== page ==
. . .

                        69.4  A creditor who is affected by the operation of sections 69 to 69.31 or any other person affected by the operation of section 69.31 may apply to the court for a declaration that those sections no longer operate in respect of that creditor or person, and the court may make such a declaration, subject to any qualifications that the court considers proper, if it is satisfied

                        (a)     that the creditor or person is likely to be materially prejudiced by the continued operation of those sections; or

                        (b)     that it is equitable on other grounds to make such a declaration.

Claims Provable

                        121. (1) All debts and liabilities, present or future, to which the bankrupt is subject on the day on which the bankrupt becomes bankrupt or to which the bankrupt may become subject before the bankrupt’s discharge by reason of any obligation incurred before the day on which the bankrupt becomes bankrupt shall be deemed to be claims provable in proceedings under this Act.

                        (2)     The determination whether a contingent or unliquidated claim is a provable claim and the valuation of such a claim shall be made in accordance with section 135 .

                        (3)     A creditor may prove a debt not payable at the date of the bankruptcy and may receive dividends equally with the other creditors, deducting only thereout a rebate of interest at the rate of five per cent per annum computed from the declaration of a dividend to the time when the debt would have become payable according to the terms on which it was contracted.

                        (4)     A claim in respect of a debt or liability referred to in paragraph 178(1) (b) or (c) payable under an order or agreement made before the date of the initial bankruptcy event in respect of the bankrupt and at a time when the spouse, former spouse, former common-law partner or child was living apart from the bankrupt, whether the order or agreement provides for periodic amounts or lump sum amounts, is a claim provable under this Act.

Admission and Disallowance of Proofs

of Claim and Proofs of Security

                        135. (1) The trustee shall examine every proof of claim or proof of security and the grounds therefor and may require further evidence in support of the claim or security.

                        (1.1)  The trustee shall determine whether any contingent claim or unliquidated claim is a provable claim, and, if a provable claim, the trustee shall value it, and the claim is thereafter, subject to this section, deemed a proved claim to the amount of its valuation.

                        (2)     The trustee may disallow, in whole or in part,

                        (a)     any claim;

                        (b)     any right to a priority under the applicable order of priority set out in this Act; or

                        (c)     any security.

                        (3)     Where the trustee makes a determination under subsection (1.1) or, pursuant to subsection (2), disallows, in whole or in part, any claim, any right to a priority or any security, the trustee shall forthwith provide, in the prescribed manner, to the person whose claim was subject to a determination under subsection (1.1) or whose claim, right to a priority or security was disallowed under subsection (2), a notice in the prescribed form setting out the reasons for the determination or disallowance.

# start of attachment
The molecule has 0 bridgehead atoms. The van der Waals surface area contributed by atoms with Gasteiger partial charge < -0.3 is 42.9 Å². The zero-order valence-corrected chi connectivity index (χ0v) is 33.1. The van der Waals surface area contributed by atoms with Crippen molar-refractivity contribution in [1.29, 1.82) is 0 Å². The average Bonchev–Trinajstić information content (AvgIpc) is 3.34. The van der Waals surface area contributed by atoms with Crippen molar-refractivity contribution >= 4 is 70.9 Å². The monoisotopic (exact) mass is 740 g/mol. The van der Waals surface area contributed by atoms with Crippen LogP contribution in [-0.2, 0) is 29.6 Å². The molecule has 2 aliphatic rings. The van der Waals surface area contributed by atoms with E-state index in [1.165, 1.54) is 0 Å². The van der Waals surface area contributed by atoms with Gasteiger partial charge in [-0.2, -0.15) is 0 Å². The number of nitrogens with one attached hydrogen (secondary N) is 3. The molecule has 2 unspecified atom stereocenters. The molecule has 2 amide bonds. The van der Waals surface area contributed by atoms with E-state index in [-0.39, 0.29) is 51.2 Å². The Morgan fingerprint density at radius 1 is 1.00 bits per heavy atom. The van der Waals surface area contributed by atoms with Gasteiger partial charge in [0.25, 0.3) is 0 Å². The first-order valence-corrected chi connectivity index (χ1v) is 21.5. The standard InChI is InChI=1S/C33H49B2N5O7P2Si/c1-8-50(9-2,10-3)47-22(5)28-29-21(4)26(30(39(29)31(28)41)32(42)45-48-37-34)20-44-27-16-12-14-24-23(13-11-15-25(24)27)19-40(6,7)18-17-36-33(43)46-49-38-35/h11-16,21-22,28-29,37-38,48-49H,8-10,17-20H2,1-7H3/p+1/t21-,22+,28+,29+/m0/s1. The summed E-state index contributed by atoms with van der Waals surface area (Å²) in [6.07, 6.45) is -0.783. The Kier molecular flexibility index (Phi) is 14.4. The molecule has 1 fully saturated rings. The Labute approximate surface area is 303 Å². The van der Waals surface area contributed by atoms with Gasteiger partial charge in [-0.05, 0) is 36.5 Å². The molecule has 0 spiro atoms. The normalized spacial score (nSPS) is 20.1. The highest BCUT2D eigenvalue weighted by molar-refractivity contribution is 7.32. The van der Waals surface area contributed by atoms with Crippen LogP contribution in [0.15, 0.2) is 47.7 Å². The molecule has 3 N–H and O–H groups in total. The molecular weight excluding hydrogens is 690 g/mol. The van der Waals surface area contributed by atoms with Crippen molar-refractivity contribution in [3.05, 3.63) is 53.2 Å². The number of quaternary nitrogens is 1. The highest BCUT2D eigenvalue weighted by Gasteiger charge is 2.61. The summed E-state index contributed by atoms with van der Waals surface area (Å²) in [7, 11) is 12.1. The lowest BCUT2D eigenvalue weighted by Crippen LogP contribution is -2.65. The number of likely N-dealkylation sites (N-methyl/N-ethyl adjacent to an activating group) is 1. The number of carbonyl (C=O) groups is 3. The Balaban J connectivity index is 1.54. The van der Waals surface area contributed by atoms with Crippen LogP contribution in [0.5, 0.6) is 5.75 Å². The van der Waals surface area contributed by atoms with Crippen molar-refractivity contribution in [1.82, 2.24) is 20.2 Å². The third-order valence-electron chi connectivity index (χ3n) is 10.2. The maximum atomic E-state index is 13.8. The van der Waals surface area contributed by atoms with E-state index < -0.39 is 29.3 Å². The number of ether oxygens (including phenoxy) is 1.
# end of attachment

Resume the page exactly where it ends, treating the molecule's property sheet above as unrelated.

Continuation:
(4)     A determination under subsection (1.l) or a disallowance referred to in subsection (2) is final and conclusive unless, within a thirty day period after the service of the notice referred to in subsection (3) or such further time as the court may on application made within that period allow, the person to whom the notice was provided appeals from the trustee’s decision to the court in accordance with the General Rules.

                        (5)     The court may expunge or reduce a proof of claim or a proof of security on the application of a creditor or of the debtor if the trustee declines to interfere in the matter.

Duties of Bankrupts  

                        158.  A bankrupt shall

. . .

                        (d)     within five days following the bankruptcy, unless the time is extended by the official receiver, prepare and submit to the trustee in quadruplicate a statement of the bankrupt’s affairs in the prescribed form verified by affidavit and showing the particulars of the bankrupt’s assets and liabilities, the names and addresses of the bankrupt’s creditors, the securities held by them respectively, the dates when the securities were respectively given and such further or other information as may be required, but where the affairs of the bankrupt are so involved or complicated that the bankrupt alone cannot reasonably prepare a proper statement of affairs, the official receiver may, as an expense of the administration of the estate, authorize the employment of a qualified person to assist in the preparation of the statement;

. . .

Discharge of Bankrupts

. . .

                        178. (1) An order of discharge does not release the bankrupt from

. . .

                        (b)     any debt or liability for alimony or alimentary pension;

                        (c)     any debt or liability arising under a judicial decision establishing affiliation or respecting support or maintenance, or under an agreement for maintenance and support of a spouse, former spouse, former common-law partner or child living apart from the bankrupt;